Nearly a third of people with early RA report doing no exercise when starting methotrexate treatment but most patients actually maintain some level of physical activity one year later, a UK study has found.
Looking to identify which factors might predict a drop in exercise, the study examined whether patients with early RA reduced or maintained their physical activity in the first year of treatment and which patients stopped exercising altogether.
The results are “not surprising” according to exercise physiologist Sarah Comensoli at BJC Health in Sydney, who told The Medical Republic that many people with RA generally struggle to reach recommended levels of exercise – much the same as most Australians.
The findings therefore support targeting structured exercise programs towards patients who find it difficult to exercise and those who are most likely to stop.
The UK-based study recruited 1468 RA patients as they started methotrexate treatment for the first time. Participants were assessed at that first visit, then six months and one year later using disease activity scores and swollen joint counts plus questionnaires for joint pain, fatigue and weekly physical activity.
The group, which numbered almost 1000 patients after six months follow-up and dropped to around 750 people after a year, had relatively moderate levels of disability, pain and fatigue at baseline.
Most people in the study (80%) were able to start or maintain some level of physical activity between six-monthly assessments, even if some people’s activity dropped from high- to low-level exercise in that time or tended to be low-intensity exercise.
A quarter of the patients assessed at six months also managed to improve their physical activity, increasing the number of days each week in which they did at least 20 minutes of exercise.
One in 10 people who were exercising when starting treatment stopped in the first year, and the odds of current smokers stopping all physical activity during the same period was five times higher than never-smokers.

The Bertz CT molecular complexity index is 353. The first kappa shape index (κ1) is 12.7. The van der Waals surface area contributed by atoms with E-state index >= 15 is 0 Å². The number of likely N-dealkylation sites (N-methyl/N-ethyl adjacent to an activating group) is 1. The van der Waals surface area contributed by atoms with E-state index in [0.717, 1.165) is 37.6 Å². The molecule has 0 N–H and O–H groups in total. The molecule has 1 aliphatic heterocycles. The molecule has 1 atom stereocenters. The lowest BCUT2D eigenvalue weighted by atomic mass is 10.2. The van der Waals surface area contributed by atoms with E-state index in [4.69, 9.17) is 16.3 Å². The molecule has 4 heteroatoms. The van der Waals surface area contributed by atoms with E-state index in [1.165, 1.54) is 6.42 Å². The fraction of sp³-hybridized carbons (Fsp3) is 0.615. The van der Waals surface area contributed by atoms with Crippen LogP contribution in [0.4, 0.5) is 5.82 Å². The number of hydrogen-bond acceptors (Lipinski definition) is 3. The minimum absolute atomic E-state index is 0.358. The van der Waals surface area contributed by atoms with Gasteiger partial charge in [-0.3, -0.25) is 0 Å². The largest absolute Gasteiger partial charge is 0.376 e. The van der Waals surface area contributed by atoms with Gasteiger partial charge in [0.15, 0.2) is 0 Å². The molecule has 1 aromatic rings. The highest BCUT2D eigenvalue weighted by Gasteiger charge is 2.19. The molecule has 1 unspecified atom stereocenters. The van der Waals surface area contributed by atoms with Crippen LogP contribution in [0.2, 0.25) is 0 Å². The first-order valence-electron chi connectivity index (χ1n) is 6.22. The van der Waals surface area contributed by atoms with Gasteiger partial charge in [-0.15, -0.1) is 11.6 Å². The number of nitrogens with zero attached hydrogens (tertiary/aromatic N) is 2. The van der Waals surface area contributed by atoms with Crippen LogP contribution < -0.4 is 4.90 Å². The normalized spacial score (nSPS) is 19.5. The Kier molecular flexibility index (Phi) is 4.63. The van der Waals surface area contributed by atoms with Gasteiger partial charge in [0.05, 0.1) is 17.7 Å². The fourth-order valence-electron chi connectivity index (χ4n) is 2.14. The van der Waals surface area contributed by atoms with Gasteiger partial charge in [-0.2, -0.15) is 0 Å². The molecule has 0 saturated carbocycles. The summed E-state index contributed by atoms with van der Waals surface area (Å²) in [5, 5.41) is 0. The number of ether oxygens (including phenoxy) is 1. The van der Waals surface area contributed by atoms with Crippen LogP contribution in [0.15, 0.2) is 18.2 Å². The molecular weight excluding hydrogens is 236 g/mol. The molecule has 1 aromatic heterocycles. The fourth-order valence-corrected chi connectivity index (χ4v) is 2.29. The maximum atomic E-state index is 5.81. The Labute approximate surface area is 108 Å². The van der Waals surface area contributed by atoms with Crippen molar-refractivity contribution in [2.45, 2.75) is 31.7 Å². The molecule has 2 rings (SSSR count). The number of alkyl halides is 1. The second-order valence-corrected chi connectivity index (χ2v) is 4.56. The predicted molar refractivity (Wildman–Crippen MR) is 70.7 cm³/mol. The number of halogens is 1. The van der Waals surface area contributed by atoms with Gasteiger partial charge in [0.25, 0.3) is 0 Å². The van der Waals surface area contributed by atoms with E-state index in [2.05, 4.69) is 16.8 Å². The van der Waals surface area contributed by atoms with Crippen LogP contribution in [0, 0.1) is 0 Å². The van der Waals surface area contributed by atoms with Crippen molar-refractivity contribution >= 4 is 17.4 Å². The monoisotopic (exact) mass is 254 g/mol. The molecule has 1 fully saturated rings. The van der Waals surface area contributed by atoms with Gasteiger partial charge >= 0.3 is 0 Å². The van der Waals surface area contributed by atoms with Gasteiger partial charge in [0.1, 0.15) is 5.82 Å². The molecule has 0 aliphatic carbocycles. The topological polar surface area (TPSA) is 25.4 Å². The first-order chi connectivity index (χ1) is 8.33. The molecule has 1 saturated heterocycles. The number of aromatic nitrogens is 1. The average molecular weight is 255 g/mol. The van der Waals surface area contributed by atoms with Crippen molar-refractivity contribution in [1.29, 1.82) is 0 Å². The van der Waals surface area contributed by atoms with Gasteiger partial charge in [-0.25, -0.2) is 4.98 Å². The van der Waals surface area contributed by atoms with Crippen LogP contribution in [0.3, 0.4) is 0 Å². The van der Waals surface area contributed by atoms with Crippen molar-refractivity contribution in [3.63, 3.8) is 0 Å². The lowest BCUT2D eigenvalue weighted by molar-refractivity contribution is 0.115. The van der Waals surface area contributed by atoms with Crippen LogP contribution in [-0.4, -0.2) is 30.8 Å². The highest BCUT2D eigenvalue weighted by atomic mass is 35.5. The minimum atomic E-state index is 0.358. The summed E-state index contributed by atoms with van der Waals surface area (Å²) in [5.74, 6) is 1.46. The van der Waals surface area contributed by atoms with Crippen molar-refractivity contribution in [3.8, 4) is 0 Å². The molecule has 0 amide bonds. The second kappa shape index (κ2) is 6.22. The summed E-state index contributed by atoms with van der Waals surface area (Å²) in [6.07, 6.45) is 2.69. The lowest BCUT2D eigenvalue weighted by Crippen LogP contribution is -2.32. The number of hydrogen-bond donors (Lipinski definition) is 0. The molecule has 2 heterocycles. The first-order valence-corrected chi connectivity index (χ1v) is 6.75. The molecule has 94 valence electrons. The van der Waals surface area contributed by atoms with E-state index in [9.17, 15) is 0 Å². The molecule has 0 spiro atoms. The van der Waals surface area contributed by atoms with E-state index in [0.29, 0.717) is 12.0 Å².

People living in low socioeconomic areas and experiencing greater disability were also more likely to stop exercising.
The study’s findings underscore the need to reach these people who face financial or physical barriers to accessing healthcare and exercise facilities, said Jeanette Thom, an exercise physiology researcher at UNSW in Sydney.
“In Australia, we have accredited exercise physiologists who can take people through an exercise program and give clear advice about what types of exercise will be most beneficial,” Associate Professor Thom said.
Rheumatologists can put their patients through the Medicare-funded exercise referral scheme, so when a person’s disease and pain are well-controlled, “there is every reason to get these patients into exercise activity, focusing on improving their cardiovascular health and joint function,” she said.
Ms Comensoli added that while more Australians have come to understand that exercise is a good thing, patients commonly have questions about what type of exercise they should do, how intense it should be and how much to do.
“Helping people become physically active can be something that warrants multiple conversations. We can all help by being willing to dig a bit deeper and understand any barriers that may be in their way,” Ms Comensoli said.
“Don’t assume people are back to doing all the things they were doing before diagnosis or disease onset, even if the medications are working well.”